Information | Mixology: Another Librarian Blog?
After years of blogging about labor and employment events and resources at UC Berkeley Institute for Research on Labor and Employment Library fall 2012 seemed like a good time to add a fresh stream of commentary on libraries, information, society and the Internet.
If that sounds like a mouthful, that’s an intentional effect I’m going for. Here’s why: the library has always been a leading crossroads for ideas and knowledge exchange, and the more you mix together, the deeper the conversation. Indeed, it’s more than just “mix” and “remix,” as Lawrence Lessig of Stanford University often says. According to Lessig (pardon my abridgement) we start with the media “mix” –everything that assaults us every day. Next, Internet technologies empower us to “re-mix” that media in new, fascinating and downright weird ways.
I agree with Professor Lessig. But I’ll raise him one further. It’s no longer just the remix: it’s mixology.
The cocktail culture is at a zenith in 2012. “Mixology” is all the rage these days, from Bushwick to Burbank, and the San Francisco Bay Area is a top destination. For example, artisanal drinks at Bar Agricole in the SOMA district may typically include multiple house-made bitters, infused vodkas, lemon rind, muddled herbs of uncertain origin, and more—as well as a golf ball-sized glacial ice cube that is crystal clear (watch out: they melt slowly). So the “mix” is rich and diverse, with every element contributing to a new experience. All in all, a good libation: put a visit on your next itinerary in San Francisco.
Bar Agricole’s mixologists will try anything to enhance a well-crafted cocktail; it’s my position that information professionals should look at society with the same spirit of discovery, and use everything available to survive and thrive. After all, we have library cafes and Apple has Genius Bars, so why not have a library-based, artisanal and crafted cocktail lounge?
Perhaps that’s beyond the scope of a WordPress “wrapper,” as we have not perfected virtual tippling. Perhaps we can settle for the loosened conversation that can form when friends meet and enjoy good times—something else the Internet and the blogosphere are good for.
Yes. The library profession enjoys vibrant debate and discussion about its own future and its long term roles in education and society. This is a strong point and it serves us well. However, careful observers of social trends and the impact of new technologies always raise their eyes and peer across conceptual and disciplinary boundaries to see what others are facing, what their dreams are, and what survival strategies they employ. I try to look beyond boundaries when I write my column for Computers in Libraries, on the topic of digital libraries.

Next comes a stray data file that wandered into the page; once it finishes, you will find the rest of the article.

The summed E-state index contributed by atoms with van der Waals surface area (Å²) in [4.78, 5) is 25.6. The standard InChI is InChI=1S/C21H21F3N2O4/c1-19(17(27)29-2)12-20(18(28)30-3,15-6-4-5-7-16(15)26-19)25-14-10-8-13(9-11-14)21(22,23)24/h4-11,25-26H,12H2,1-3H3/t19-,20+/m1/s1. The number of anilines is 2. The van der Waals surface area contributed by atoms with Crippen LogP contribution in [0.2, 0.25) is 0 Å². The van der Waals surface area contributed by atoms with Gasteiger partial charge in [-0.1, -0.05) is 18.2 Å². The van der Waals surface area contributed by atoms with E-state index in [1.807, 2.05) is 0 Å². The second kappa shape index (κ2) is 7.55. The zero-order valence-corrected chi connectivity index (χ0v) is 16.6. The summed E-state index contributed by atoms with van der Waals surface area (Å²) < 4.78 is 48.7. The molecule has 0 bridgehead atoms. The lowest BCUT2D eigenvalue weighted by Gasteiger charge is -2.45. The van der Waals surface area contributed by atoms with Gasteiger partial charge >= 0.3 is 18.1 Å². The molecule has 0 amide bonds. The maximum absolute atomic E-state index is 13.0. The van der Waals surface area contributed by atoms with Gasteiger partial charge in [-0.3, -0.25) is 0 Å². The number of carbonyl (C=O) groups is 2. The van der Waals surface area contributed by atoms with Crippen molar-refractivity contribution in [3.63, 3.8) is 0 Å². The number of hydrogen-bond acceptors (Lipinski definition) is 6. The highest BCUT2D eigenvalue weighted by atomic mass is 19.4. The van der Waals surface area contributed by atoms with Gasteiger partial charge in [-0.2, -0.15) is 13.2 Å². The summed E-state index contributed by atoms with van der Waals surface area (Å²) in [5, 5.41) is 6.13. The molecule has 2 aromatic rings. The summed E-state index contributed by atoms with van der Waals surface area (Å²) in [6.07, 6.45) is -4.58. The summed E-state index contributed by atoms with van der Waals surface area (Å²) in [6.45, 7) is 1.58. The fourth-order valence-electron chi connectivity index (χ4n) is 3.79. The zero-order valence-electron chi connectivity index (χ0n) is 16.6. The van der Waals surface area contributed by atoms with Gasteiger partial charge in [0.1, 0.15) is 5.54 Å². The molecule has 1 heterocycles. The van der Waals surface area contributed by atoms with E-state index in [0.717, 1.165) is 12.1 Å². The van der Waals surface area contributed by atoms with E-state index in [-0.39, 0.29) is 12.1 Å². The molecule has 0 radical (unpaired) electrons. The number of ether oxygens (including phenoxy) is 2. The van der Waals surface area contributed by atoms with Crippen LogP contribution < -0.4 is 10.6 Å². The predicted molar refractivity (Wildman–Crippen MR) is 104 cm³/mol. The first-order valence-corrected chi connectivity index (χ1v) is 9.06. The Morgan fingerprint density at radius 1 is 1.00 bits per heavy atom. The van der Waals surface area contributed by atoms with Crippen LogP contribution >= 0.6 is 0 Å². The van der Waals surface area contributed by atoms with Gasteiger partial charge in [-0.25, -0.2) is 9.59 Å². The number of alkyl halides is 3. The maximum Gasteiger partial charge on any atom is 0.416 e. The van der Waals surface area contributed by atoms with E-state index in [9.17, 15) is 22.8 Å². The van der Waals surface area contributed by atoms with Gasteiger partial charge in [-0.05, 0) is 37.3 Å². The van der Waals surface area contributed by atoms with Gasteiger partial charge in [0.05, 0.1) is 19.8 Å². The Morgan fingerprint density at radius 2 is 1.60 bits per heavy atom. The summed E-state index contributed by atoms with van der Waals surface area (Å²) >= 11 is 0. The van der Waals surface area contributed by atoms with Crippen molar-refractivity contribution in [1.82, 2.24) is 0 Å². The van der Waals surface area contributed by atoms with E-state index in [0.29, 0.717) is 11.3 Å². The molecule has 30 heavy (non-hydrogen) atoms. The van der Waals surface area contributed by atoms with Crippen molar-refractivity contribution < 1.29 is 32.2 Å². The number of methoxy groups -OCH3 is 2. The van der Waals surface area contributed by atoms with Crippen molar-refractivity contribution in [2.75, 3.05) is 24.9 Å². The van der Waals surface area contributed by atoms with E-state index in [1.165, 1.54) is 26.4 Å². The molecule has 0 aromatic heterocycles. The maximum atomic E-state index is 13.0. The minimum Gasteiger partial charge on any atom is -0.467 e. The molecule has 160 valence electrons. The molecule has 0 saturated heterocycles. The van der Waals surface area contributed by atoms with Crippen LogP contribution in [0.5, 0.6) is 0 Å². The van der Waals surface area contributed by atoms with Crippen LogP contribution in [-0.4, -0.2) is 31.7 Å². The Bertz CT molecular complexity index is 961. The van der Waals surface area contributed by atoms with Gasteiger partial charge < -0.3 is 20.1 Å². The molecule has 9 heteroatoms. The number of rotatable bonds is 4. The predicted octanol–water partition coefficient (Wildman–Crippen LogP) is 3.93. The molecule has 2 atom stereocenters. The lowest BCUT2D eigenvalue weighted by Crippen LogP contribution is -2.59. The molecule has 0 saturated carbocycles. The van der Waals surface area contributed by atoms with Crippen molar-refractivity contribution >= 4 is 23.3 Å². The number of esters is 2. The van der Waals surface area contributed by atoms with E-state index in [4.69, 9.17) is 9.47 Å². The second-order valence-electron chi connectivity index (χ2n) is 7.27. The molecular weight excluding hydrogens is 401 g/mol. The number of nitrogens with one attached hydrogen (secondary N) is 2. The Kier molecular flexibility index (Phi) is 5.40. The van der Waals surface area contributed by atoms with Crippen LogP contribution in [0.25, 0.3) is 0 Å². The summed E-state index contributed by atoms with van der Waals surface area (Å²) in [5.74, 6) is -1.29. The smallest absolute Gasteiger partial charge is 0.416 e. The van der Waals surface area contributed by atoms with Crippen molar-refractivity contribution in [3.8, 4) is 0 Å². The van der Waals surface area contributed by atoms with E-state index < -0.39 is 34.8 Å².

When I do, here’s what I see: disruptive technologies are a dislocation for all professions, not just ours, and in some ways we’re doing better than many others are. So when I speak of Information mixology, I do not limit the mix to what the information professions are saying to each other; I want to synthesize what all knowledge workers are thinking about and doing. An artisanal approach requires a questing mind.
Libraries don’t exist in a vacuum, and other share similar challenges. Here’s one example of my thinking, published by InTech in 2011:
Convergence and Divergence Among Digital Libraries and the Publishing Industry. IN Digital Libraries, Methods and Applications, InTech, 2011
In this chapter I discuss how the commercial publishing industry and the library profession have each responded to disruptive technologies—and how they can learn from each other.
The travails of the publishing industry have always fascinated me, and nowadays they are seizing change as fiercely as librarians do. It was not always so. As a librarian who was formerly a bookseller, I have been struck by how quickly librarians embraced digital technology, and by the many missteps that publishers made early on.
But things change fast: Stephen Abram, speaking at the online Library 2.0 conference in early October, foretold that publishers may begin to add metadata that is superior to the library profession’s output. And why not? There is nothing stopping them.
On the other hand: There is nothing stopping librarians from acting as full-scale publishers, in fact we are already pretty far down that road. Walt Crawford wrote about it in ONLINE, Nate Hill blogged about it on the PLA Blog, and I wrote a column called “Publishers in Libraries” in Computers in Libraries magazine (see April 2009 on “My Columns” page on this blog.
All This and More
Libraries and publishers—indeed, “libraries as publishers” is a topic I’ll return to on this blog. Here are a few other topics that intrigue me:
- The Information Society
- Information Professionals and Their “Competitors”
- The Political Dialogue of Library Funding
- New Roles for Libraries and Librarians
- Breaking New Ground—in every field
- Communicating the Library’s Value Point
- “Library Skill”
- Bleeding Edge Technologies that can Surprise
I look forward to posts, comments, shares, tags, guest columns and more mixological vehicles for information exchange.